Poor election machinery, PN wave behind Dr M's defeat in Langkawi

ALOR STAR: Born and raised in Langkawi, Razali Hussin (not his real name) is a staunch supporter of former prime minister Tun Dr Mahathir Mohamad, although he does not support any political party.

Like many business operators on the resort island, Razali, in his 50s, is grateful to Dr Mahathir, who turns 97 this July, for developing Langkawi into a popular duty-free tourism attraction.

"Most of the older generation here have a soft spot for Tun. We have utmost respect for what he has done to Langkawi. That was the main reason why a majority of the votes supported Tun in 2018," he told the New Straits Times.

Razali was referring to the 14th General Election (GE14) results, when the longest serving prime minister in Malaysia won the Langkawi parliamentary seat after making a political comeback.

He won with a strong majority after securing 18,954 votes, defeating the late Datuk Nawawi Ahmad from Barisan Nasional and Zubir Ahmad from Pas

The former Parti Pribumi Bersatu Malaysia (Bersatu) chairman, who contested under a PKR ticket, was eventually appointed as the seventh prime minister.

However, his second stint in the premiership lasted only 22 months before he abruptly tendered his resignation in early 2020 following an internal power tussle in the then Pakatan Harapan government.

Dr Mahathir, together with his son Datuk Seri Mukhriz Mahathir and several other founding members of Bersatu then left to form Parti Pejuang Tanah Air (Pejuang).

"Prior to the election, Tun was overly dependent on his trusted men to serve the people in Langkawi. Many grouses raised by the people in the island were not properly attended to and addressed," said Razali.

As an non-partisan observer, Razali said he noticed that Pejuang's election machinery in Langkawi was unable to rival opponent parties' machinery in the campaign.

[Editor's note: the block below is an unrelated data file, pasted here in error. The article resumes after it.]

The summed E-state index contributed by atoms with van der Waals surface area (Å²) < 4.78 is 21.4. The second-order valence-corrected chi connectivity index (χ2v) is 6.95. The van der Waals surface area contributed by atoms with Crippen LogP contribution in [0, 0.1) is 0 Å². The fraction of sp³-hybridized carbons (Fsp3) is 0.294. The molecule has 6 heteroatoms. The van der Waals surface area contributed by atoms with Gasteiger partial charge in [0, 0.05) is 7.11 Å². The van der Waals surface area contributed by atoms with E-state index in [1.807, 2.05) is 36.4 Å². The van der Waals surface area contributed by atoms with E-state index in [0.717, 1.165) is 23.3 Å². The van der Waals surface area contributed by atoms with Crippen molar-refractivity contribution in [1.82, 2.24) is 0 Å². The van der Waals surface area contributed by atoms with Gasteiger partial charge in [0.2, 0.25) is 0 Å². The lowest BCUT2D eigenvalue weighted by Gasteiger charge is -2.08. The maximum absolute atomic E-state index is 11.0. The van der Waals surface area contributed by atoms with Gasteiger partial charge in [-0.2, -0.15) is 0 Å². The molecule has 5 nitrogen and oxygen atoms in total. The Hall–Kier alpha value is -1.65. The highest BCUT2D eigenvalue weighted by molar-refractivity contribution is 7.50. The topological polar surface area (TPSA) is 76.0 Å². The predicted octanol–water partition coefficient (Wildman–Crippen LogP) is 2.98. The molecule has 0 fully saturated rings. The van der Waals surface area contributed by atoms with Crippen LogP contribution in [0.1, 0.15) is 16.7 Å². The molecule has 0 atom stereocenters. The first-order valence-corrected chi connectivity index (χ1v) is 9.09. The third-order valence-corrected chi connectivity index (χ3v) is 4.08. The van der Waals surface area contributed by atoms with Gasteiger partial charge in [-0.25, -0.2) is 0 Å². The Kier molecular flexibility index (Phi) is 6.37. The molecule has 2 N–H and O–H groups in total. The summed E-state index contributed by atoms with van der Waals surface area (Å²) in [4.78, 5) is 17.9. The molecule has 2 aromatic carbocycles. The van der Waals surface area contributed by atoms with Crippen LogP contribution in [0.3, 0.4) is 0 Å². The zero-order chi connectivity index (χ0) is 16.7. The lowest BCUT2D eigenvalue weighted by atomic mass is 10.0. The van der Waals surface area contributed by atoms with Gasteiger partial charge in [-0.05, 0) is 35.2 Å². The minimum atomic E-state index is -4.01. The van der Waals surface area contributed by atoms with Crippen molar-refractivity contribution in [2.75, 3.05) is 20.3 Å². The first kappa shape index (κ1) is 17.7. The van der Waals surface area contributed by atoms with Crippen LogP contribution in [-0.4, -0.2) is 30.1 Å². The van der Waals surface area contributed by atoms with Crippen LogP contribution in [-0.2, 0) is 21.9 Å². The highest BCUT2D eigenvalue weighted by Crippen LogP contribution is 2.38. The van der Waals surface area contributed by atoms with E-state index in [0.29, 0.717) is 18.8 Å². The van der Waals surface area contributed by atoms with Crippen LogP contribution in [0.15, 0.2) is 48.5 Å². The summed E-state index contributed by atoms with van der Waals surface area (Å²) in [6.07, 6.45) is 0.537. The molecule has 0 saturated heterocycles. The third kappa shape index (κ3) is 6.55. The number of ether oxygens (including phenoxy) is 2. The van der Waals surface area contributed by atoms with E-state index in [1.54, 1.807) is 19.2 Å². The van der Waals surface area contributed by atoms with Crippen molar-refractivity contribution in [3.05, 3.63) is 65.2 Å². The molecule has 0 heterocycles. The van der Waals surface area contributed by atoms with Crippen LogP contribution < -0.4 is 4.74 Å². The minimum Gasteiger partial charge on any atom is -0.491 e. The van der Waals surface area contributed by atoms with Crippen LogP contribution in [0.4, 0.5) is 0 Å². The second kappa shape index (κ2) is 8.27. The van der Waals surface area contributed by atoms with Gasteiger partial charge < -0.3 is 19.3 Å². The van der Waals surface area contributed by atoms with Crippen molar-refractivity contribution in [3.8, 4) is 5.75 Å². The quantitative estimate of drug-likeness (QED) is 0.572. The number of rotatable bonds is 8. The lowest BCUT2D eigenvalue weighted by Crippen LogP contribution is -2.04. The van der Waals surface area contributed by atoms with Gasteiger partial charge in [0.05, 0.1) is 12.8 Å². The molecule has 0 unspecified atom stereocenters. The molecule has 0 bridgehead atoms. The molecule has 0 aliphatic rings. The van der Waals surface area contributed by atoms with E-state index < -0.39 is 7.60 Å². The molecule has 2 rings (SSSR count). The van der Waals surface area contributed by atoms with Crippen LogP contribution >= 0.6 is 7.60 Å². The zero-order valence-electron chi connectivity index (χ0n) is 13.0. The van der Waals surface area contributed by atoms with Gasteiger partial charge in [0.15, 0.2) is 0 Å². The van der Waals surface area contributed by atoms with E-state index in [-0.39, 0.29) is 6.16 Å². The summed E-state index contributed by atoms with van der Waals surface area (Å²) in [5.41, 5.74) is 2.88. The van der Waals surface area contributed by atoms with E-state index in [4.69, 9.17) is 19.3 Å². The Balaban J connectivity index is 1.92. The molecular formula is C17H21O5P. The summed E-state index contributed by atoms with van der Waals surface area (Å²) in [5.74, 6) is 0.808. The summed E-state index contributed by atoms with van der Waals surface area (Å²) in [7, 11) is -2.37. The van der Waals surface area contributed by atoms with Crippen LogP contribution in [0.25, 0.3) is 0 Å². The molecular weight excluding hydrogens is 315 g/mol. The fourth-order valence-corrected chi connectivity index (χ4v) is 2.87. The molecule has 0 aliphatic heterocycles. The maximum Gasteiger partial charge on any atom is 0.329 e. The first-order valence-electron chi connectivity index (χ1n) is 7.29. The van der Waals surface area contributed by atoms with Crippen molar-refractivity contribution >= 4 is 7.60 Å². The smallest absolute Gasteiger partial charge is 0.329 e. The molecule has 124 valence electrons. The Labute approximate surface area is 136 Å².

"They were unable to handle the onslaught of psychological warfare by opponents, while Tun was busy campaigning for Pejuang candidates nationwide.

"The Perikatan Nasional wave in Kedah was too strong, and perhaps the voters felt that at his age, it was time for him to retire from politics.

"It is such a great loss for Langkawi. I think Tun still has much to offer to Langkawi in term of ideas because he was responsible for developing this island," added Razali.

Langkawi Chinese Chamber of Commerce president Lee Han Eng said many Langkawi folk were still appreciative of Dr Mahathir's contribution to the island.

"It was very shocking. We did not expect Tun to lose in Langkawi, furthermore lose his deposit. I was born and raised in Langkawi. I still remember well how Langkawi progressed after Tun declared it as a duty-free island in 1987. Without his ideas and contributions, we might not see Langkawi as it is today," he said.

Lee said while young voters could have played some part in Dr Mahathir's defeat in GE15, the votes were split among the political parties.

"The votes were split between Tun's party, Barisan Nasional, Pakatan Harapan and PN, but many had expected the real fight to be between Pejuang and BN."

He agreed with Razali that while many Langkawi folk still appreciated Dr Mahathir's deeds to the island, the political landscape has shifted significantly since GE14.

"Personally, I think he is still capable of carrying out duties as a member of parliament, but many other voters, including the young ones, might feel it was time to make a change and give way to a new leader," added Lee.

In the GE15, Dr Mahathir lost the Langkawi parliamentary seat after securing only 4,566 votes.

He was defeated by PN candidate Datuk Mohd Suhaimi Abdullah, who won with a 13,518-vote majority in a five-corner fight.

Dr Mahathir, who had returned to Langkawi for the first time since GE15 on Saturday, said he felt dejected by his disastrous performance in the polls.

However, he was adamant that he did not do anything wrong against the people of Langkawi and wanted to know the reason behind his defeat.

The former premier admitted that the voters' rejection against him was a "little" upsetting, given his efforts to develop the island.

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